Life + Arts

LIVING GREEN: Research examines commuter students’ impact on environment

The UH Carbon Footprint Study was recently completed and an official report is expected to be finalized between today and Jan. 2010.

Commuting and buildings are the two biggest contributors to the University’s carbon footprint, according to the 2006 UH Carbon Footprint Study. Commuting contributes to the largest share of the carbon footprint at 51 percent, while buildings make up 46 percent.

The study includes detailed information, which includes the carbon calculations of the campus shuttle buses to the carbon avoided through recycling diverted from the landfill. The University’s sustainability taskforce has been working to help reduce the commuter’s carbon footprint.

Car sharing on campus is an environmentally friendly transportation idea-in-progress. It allows people to rent a car for as little as an hour. Car sharing would allow students to ride the bus (or future rail) to school, and then rent a car to go off campus for a few hours between classes, as needed.

Students that live on campus wouldn’t need to worry about owning or maintaining a car because they will have the option to rent a car as needed. Some students support the idea while others remain skeptical.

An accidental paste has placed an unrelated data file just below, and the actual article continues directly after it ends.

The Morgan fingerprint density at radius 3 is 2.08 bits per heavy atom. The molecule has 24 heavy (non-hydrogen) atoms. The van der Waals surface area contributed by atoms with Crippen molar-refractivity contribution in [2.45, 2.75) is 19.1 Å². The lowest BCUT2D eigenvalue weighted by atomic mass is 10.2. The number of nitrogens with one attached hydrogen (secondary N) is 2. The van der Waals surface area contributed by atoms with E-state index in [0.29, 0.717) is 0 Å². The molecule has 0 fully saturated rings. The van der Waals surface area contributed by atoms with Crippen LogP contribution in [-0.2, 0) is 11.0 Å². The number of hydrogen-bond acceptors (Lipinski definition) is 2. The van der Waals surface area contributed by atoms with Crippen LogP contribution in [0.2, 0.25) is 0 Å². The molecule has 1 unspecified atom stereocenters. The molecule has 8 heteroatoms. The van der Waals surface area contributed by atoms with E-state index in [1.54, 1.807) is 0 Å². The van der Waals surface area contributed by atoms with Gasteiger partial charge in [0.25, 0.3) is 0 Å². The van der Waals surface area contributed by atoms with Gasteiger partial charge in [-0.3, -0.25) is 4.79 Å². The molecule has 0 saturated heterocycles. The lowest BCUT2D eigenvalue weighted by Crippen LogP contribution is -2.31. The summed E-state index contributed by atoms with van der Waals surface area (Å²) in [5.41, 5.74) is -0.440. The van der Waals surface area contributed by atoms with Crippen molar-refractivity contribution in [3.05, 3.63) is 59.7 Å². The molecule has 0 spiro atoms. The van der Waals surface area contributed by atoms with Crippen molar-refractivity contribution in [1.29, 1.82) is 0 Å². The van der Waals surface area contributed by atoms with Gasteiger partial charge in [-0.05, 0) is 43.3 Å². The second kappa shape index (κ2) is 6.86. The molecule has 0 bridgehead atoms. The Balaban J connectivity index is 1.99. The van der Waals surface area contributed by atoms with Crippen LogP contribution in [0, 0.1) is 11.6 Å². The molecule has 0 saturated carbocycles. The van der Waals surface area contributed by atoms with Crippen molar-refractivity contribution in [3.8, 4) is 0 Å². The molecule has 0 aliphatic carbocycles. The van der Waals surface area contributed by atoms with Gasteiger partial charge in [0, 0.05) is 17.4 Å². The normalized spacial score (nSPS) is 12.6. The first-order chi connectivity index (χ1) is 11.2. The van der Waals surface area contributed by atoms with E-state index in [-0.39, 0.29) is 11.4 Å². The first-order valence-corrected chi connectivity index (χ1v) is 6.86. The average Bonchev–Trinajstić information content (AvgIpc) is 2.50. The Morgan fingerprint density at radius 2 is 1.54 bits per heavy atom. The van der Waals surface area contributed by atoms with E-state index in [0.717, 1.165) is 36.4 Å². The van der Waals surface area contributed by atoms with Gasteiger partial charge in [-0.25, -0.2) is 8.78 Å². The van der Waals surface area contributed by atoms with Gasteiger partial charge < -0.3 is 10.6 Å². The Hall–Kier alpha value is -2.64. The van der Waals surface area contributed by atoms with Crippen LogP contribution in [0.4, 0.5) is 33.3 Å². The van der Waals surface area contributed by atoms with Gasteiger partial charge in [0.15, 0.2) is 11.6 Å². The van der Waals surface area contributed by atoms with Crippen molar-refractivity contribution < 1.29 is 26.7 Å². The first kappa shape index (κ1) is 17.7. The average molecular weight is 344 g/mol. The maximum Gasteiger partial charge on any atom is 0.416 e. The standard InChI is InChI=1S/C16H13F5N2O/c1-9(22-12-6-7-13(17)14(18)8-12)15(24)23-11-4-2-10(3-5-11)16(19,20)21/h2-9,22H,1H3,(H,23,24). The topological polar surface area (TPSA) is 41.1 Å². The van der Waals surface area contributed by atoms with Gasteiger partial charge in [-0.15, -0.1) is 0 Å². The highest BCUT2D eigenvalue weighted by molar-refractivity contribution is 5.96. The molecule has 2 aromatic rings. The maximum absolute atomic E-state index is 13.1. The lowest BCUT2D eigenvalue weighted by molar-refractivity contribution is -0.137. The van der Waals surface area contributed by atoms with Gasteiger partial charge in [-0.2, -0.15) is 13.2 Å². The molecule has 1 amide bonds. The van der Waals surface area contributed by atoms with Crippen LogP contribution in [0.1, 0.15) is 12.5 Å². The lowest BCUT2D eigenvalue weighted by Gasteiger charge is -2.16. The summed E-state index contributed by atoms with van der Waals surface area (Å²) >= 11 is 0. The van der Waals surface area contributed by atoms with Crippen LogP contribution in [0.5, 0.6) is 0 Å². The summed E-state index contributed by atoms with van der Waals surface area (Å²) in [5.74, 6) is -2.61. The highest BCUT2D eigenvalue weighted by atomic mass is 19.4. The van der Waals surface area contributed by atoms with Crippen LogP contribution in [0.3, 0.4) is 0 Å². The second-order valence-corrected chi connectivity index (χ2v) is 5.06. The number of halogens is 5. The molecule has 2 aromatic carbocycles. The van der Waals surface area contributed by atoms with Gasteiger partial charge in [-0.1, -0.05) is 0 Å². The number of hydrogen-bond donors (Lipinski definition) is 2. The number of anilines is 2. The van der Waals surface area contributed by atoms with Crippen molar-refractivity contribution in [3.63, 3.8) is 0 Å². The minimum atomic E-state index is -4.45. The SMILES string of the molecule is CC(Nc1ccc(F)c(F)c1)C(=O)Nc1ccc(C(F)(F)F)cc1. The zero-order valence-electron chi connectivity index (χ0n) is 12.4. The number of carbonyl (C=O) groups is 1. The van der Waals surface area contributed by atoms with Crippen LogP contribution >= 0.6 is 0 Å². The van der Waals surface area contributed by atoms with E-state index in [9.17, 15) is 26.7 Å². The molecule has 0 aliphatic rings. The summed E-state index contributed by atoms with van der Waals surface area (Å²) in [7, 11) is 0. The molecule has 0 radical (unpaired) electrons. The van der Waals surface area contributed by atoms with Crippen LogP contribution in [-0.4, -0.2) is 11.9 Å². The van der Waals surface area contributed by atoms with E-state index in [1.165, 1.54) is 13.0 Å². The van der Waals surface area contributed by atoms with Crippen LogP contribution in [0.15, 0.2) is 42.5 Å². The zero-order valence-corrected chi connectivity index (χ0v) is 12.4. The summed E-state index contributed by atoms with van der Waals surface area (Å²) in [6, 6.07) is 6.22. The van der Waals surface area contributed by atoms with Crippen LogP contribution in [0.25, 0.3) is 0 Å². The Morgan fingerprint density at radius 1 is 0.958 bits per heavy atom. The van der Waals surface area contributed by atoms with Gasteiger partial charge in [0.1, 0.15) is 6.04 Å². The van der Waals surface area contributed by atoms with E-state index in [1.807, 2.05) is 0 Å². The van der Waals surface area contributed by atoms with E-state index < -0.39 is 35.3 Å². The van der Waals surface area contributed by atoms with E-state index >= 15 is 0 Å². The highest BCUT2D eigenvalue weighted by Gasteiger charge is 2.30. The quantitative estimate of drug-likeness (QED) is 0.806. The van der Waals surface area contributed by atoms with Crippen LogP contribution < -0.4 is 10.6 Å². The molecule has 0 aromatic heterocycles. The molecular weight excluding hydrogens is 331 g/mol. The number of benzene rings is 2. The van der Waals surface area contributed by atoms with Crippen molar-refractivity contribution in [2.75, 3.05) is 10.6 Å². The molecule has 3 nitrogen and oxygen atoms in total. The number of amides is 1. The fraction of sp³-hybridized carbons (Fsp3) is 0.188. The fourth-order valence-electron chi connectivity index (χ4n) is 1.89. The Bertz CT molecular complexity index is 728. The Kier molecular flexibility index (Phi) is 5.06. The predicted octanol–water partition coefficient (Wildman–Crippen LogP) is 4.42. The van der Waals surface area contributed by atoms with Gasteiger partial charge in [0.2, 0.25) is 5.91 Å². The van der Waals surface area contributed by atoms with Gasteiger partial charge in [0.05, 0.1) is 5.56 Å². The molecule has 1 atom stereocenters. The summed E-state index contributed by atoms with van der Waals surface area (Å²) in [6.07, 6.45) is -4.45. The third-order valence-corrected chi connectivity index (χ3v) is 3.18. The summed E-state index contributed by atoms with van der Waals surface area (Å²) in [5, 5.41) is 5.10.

‘I think it will be a good idea and students will use it,’ marketing senior Britni Deese said. ‘Students are trying to be a part of the green movement.’

Long commutes and limited parking may be motivators for an on-campus car sharing service.

However, some disagree and feel students won’t use the service.

‘I don’t think students will utilize the service because it seems it would be a hassle,’ finance senior David McAllen said.

The Sustainability Taskforce is reviewing the car sharing proposal, which may be the newest transportation option available to students.

A campus with ‘37,000 students and 6,000 to 7,000 faculty and staff (is like) a small city and needs a robust infrastructure (plan) in place,’ Assistant Vice President for University Services Emily Messa said.

Existing transportation options include carpooling, park-and-ride, biking and riding the bus. Combining the bike and bus options has become popular in recent years.

‘Metro’s Bike on Buses program registered 35,145 boardings from Oct. 2008 to May 2009 – a 291 percent increase compared to the 8,987 boardings the program recorded during the same period in FY2008,’ according to

Eight Metro bus transit lines service the University area, according to a UH Parking and Transportation Services brochure distributed during Green UH day.

The Taskforce tries to consider the environmental and economic aspects of ideas and policies before implementing them on campus. The possibility of reducing congestion on campus while being environmentally friendly is why people may find car sharing appealing.

The Taskforce hopes a car-sharing program will be available on campus by Spring 2010. The 2006 UH Carbon Footprint Study isavailable at

[email protected]

Leave a Comment